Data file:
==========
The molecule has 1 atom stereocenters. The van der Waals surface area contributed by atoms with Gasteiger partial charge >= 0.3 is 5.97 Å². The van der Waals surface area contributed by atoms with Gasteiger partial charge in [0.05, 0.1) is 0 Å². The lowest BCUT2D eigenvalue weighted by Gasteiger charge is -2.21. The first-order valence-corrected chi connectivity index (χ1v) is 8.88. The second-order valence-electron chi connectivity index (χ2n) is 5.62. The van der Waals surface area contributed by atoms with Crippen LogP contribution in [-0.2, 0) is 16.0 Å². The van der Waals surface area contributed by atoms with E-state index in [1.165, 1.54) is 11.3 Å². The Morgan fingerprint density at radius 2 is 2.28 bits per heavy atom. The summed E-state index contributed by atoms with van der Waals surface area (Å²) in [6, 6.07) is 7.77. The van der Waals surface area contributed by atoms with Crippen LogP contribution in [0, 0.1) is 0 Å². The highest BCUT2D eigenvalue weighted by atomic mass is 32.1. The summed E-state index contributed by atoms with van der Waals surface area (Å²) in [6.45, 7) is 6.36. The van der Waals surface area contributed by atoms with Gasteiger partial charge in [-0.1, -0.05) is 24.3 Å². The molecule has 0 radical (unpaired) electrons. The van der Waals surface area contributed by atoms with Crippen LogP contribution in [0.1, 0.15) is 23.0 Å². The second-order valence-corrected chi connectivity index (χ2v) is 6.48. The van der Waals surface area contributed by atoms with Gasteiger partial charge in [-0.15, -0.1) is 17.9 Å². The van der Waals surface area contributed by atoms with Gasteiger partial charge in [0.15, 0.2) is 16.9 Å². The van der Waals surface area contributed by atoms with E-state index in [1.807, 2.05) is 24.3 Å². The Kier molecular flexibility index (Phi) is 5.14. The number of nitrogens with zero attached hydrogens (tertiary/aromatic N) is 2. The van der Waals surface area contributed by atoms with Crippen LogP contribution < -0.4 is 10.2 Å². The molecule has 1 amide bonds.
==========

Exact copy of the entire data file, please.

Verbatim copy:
The molecule has 1 atom stereocenters. The van der Waals surface area contributed by atoms with Gasteiger partial charge >= 0.3 is 5.97 Å². The van der Waals surface area contributed by atoms with Gasteiger partial charge in [0.05, 0.1) is 0 Å². The lowest BCUT2D eigenvalue weighted by Gasteiger charge is -2.21. The first-order valence-corrected chi connectivity index (χ1v) is 8.88. The second-order valence-electron chi connectivity index (χ2n) is 5.62. The van der Waals surface area contributed by atoms with Crippen LogP contribution in [-0.2, 0) is 16.0 Å². The van der Waals surface area contributed by atoms with E-state index in [1.165, 1.54) is 11.3 Å². The Morgan fingerprint density at radius 2 is 2.28 bits per heavy atom. The summed E-state index contributed by atoms with van der Waals surface area (Å²) in [6, 6.07) is 7.77. The van der Waals surface area contributed by atoms with Crippen LogP contribution in [0, 0.1) is 0 Å². The highest BCUT2D eigenvalue weighted by atomic mass is 32.1. The summed E-state index contributed by atoms with van der Waals surface area (Å²) in [6.45, 7) is 6.36. The van der Waals surface area contributed by atoms with Gasteiger partial charge in [-0.1, -0.05) is 24.3 Å². The molecule has 0 radical (unpaired) electrons. The van der Waals surface area contributed by atoms with Crippen LogP contribution in [0.1, 0.15) is 23.0 Å². The second-order valence-corrected chi connectivity index (χ2v) is 6.48. The van der Waals surface area contributed by atoms with Gasteiger partial charge in [-0.15, -0.1) is 17.9 Å². The van der Waals surface area contributed by atoms with Gasteiger partial charge in [0.15, 0.2) is 16.9 Å². The van der Waals surface area contributed by atoms with E-state index in [1.807, 2.05) is 24.3 Å². The Kier molecular flexibility index (Phi) is 5.14. The number of nitrogens with zero attached hydrogens (tertiary/aromatic N) is 2. The van der Waals surface area contributed by atoms with Crippen LogP contribution < -0.4 is 10.2 Å². The molecule has 1 amide bonds.